Breast Cancer In Dogs: Should You Spay Your Pet?

If your puppy comes from dogs with a strong history of canine breast cancer, you may wonder if there's anything you can do to protect your pet from the disease. Canine breast cancer can devastate the lives of dogs and their owners. One of the ways to protect female dogs from canine breast cancer is spaying. Learn more about canine breast cancer and how spaying your puppy now can protect its life for years to come. 

What's Canine Breast Cancer?

Many people may think breast cancer only affects humans. Although breast cancer is prevalent in humans today, it may also affect female dogs. Female dogs can develop canine breast cancer over time.

Canine breast cancer develops in mature female dogs or dogs who are six months of age or older. The cancer causes small tumors to show up in the dogs' breast tissue. The tumors may be malignant or they may be benign. About 50 percent of canine breast cancer tumors are malignant.

Canine breast cancer exhibits a number of symptoms as it develops, including abdominal and breast pain. Pets may also become lethargic or ill from their condition. Pet owners may not know what to do about their dogs' symptoms, especially if the symptoms occur all at once.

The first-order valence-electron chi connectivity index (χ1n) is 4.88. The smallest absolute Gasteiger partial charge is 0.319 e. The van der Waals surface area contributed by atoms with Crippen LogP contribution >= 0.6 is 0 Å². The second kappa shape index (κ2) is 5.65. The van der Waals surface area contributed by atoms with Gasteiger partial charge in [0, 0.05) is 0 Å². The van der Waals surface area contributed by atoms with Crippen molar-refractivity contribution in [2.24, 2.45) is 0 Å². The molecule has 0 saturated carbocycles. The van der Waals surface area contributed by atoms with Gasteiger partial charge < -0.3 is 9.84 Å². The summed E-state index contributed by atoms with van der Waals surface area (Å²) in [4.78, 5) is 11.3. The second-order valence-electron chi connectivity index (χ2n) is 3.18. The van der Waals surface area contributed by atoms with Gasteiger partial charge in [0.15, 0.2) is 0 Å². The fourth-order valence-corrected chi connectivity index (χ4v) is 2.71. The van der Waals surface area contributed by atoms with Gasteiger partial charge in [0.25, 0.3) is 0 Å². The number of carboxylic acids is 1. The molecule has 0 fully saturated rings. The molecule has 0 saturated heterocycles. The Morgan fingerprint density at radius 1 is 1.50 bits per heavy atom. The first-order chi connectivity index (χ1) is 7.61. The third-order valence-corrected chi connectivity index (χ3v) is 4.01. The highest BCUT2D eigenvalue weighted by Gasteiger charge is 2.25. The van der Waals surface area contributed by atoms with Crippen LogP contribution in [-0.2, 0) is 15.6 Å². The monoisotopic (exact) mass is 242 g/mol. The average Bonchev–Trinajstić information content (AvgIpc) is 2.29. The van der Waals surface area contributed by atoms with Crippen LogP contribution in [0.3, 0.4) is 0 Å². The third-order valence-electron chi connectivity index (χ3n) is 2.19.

If you think your puppy will develop canine breast cancer in the future, ask a veterinarian to spay your pet soon. 

How Does Spaying Stop Breast Cancer?

Spaying removes the ovaries and/or uterus of female animals. The procedure requires a veterinarian to complete it and normally doesn't cause any health problems for dogs. In most cases, spayed pets tend to be calmer and more relaxed in the home.

A veterinarian may ask you about your puppy's family line before they complete the procedure. A vet must ensure your puppy doesn't already show signs of canine breast cancer. If your pet does show signs of breast cancer, a veterinarian may opt to treat them before they do anything else.

If your puppy doesn't show signs of breast cancer, a vet will prepare them for spaying. If your pet becomes frightened easily, inform a vet immediately. An animal doctor will take steps to keep your pet calm before and after the procedure.

After a pet doctor spays your dog, they may schedule a follow-up appointment for them. The appointment may help monitor your pet's health to ensure they stay free of canine breast cancer.

Learn more about canine breast cancer and how spaying may help prevent it by contacting a veterinarian today.

Speak to your veterinarian to learn more about the benefits of having your pets spayed and neutered.